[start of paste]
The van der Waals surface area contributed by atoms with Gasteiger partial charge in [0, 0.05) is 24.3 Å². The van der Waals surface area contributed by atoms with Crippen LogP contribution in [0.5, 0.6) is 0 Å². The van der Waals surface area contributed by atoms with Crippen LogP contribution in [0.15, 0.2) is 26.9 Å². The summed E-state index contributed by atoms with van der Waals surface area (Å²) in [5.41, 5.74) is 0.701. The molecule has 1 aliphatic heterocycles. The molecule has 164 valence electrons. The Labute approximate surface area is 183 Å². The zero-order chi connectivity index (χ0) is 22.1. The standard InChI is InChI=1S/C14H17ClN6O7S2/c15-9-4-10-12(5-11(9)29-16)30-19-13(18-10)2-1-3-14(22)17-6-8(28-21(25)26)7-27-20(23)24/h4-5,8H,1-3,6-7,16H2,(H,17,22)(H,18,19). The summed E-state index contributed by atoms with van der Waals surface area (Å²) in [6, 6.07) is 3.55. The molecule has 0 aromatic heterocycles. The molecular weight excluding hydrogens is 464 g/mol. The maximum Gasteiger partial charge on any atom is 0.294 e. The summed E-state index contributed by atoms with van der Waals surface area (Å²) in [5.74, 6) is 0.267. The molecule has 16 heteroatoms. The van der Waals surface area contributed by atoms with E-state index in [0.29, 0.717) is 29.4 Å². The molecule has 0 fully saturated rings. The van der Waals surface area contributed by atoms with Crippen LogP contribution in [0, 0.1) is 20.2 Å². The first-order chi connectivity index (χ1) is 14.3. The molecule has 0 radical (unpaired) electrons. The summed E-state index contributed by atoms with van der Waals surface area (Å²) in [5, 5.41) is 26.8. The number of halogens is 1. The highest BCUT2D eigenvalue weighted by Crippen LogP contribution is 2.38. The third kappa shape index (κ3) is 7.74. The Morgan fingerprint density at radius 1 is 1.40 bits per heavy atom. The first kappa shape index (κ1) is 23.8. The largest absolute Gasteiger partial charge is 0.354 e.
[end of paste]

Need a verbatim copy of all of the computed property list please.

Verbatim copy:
The van der Waals surface area contributed by atoms with Gasteiger partial charge in [0, 0.05) is 24.3 Å². The van der Waals surface area contributed by atoms with Crippen LogP contribution in [0.5, 0.6) is 0 Å². The van der Waals surface area contributed by atoms with Crippen LogP contribution in [0.15, 0.2) is 26.9 Å². The summed E-state index contributed by atoms with van der Waals surface area (Å²) in [5.41, 5.74) is 0.701. The molecule has 1 aliphatic heterocycles. The molecule has 164 valence electrons. The Labute approximate surface area is 183 Å². The zero-order chi connectivity index (χ0) is 22.1. The standard InChI is InChI=1S/C14H17ClN6O7S2/c15-9-4-10-12(5-11(9)29-16)30-19-13(18-10)2-1-3-14(22)17-6-8(28-21(25)26)7-27-20(23)24/h4-5,8H,1-3,6-7,16H2,(H,17,22)(H,18,19). The summed E-state index contributed by atoms with van der Waals surface area (Å²) in [6, 6.07) is 3.55. The molecule has 0 aromatic heterocycles. The molecular weight excluding hydrogens is 464 g/mol. The maximum Gasteiger partial charge on any atom is 0.294 e. The summed E-state index contributed by atoms with van der Waals surface area (Å²) in [5.74, 6) is 0.267. The molecule has 16 heteroatoms. The van der Waals surface area contributed by atoms with E-state index in [0.29, 0.717) is 29.4 Å². The molecule has 0 fully saturated rings. The van der Waals surface area contributed by atoms with Crippen LogP contribution in [0, 0.1) is 20.2 Å². The first-order chi connectivity index (χ1) is 14.3. The molecule has 0 radical (unpaired) electrons. The summed E-state index contributed by atoms with van der Waals surface area (Å²) in [5, 5.41) is 26.8. The number of halogens is 1. The highest BCUT2D eigenvalue weighted by Crippen LogP contribution is 2.38. The third kappa shape index (κ3) is 7.74. The Morgan fingerprint density at radius 1 is 1.40 bits per heavy atom. The first kappa shape index (κ1) is 23.8. The largest absolute Gasteiger partial charge is 0.354 e.